Because ministers are the recipients of congregational giving they are hesitant to raise the issue of money. It is a hesitancy felt by both the congregation and the clergy.
Some ministers are concerned about church budget and press the issue too often and too hard. Others feel the apparent self-interest of raising the issue and so avoid it altogether. Some congregations are never taught about giving and others feel bombarded about money every time they come to church.
However, this tension confuses the subject of our giving with the object of our giving—or the gift of giving with the recipient of the gift. It confuses the questions of why, what and how we give with the issue of where best to direct our giving. It is the confusion of the long-term principle of gracious giving with the short-term immediate need for financial assistance. (more…)
I’m no Job. The words I used to sing so blithely, with such theoretical appreciation of their beauty, such bland conviction that I’d sing them whatever came—“The Lord gave, and the Lord has taken away; blessed be the name of the Lord” (Job 1:21)—don’t, apparently, spring to my lips when suffering comes. My lips are sealed, silent. (more…)
For most of us, our names have particular significance and meaning, but aren’t all that descriptive. For example, my namesake is the prophet Samuel of the Old Testament, but my parents didn’t call me Sam because of any special divine intervention. My daughter is named after one of our very good friends, but we’re actually not 100% sure what her name means—to us, it’s just her name. (more…)
I’ve been wondering: should I get a tattoo? At this moment, it seems like a pretty important question to me. I’m pretty sure it’s a question for others too. I’m a church pastor, and I’ve just entered my fortieth year of life. And my question is specifically for those who are also pastors (or ministry leaders) and who are at a similar stage: is it time for you to go and get a tat? (more…)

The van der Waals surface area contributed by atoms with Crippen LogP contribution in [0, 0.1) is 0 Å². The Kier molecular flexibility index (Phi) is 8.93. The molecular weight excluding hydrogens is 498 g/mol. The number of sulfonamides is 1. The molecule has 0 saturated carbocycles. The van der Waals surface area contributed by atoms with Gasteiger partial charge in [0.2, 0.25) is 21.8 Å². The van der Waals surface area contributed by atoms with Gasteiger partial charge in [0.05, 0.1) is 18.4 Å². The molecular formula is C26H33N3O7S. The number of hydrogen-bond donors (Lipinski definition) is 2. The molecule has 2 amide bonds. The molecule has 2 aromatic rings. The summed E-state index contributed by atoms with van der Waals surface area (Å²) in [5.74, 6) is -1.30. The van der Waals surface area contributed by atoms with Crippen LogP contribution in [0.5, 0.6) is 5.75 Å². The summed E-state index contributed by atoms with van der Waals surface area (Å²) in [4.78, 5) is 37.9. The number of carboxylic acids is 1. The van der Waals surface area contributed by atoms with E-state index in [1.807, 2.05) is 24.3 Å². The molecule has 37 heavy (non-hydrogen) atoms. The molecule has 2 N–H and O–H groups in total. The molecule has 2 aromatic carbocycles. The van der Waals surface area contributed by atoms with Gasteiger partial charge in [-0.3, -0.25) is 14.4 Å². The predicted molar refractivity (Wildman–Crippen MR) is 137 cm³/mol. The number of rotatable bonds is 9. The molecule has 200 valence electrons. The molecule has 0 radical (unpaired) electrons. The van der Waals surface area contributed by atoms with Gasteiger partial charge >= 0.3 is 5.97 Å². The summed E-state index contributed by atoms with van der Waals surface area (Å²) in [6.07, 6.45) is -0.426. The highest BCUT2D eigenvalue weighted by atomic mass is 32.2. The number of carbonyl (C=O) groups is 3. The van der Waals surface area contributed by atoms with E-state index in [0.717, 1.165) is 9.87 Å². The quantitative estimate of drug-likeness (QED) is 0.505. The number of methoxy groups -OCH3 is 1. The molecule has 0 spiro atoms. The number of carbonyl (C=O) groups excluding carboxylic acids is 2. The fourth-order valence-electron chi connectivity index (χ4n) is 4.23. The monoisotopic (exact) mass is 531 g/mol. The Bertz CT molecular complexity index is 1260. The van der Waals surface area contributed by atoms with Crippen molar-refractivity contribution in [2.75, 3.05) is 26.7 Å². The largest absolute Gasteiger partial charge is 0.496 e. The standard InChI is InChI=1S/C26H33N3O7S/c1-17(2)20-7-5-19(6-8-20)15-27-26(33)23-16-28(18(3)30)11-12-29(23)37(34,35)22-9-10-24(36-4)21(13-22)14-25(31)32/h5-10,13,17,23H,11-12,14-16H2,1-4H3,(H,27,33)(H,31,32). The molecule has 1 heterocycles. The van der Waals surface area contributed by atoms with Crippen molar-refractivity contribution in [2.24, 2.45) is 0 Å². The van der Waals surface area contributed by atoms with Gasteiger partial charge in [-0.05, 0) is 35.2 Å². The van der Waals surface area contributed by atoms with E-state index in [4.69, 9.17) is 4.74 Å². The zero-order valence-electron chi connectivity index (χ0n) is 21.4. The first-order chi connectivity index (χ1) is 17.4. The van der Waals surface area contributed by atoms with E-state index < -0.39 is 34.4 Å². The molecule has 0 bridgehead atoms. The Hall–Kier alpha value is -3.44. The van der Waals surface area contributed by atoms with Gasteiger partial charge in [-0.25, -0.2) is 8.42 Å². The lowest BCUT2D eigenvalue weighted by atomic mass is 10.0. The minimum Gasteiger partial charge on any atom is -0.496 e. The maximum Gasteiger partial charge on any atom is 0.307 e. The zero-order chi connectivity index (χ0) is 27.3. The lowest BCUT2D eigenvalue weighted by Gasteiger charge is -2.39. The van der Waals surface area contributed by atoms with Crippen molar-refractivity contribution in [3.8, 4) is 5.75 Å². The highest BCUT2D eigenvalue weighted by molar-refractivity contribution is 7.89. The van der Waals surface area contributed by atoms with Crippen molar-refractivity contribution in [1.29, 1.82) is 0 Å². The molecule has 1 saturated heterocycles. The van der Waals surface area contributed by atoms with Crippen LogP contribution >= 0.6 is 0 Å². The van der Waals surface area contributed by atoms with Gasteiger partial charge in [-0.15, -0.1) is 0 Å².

I was suggesting last week that the Bible is not written from an alien, different world, but addresses the world we live in. But there is something that stands as a divide between us and the Bible; something that prevents us from grasping hold of the Scriptures and applying them rightly to our lives. (more…)
Chris Stedman is an atheist, an ex-evangelical, and an assistant chaplain at Harvard. He’s written some advice to Christians who are wanting to talk constructively with atheists about faith:
As someone who lives in the tension of my evangelical past and atheist present, and as someone who maintains abiding and mutually inspiring relationships with Christians, I understand that many of my Christian friends are trying to discern how to navigate these swiftly changing times. And I definitely empathize with their frustrations over the less productive exchanges that often occur between Christians and non-Christians.
I’d like to humbly suggest six ways Christians might have more constructive conversations with non-Christians.
I’m not with him every step of the way, but it’s a fascinating insight into how these kind of conversations are perceived and how they might proceed. Worth a read.
(h/t Nic Swadling)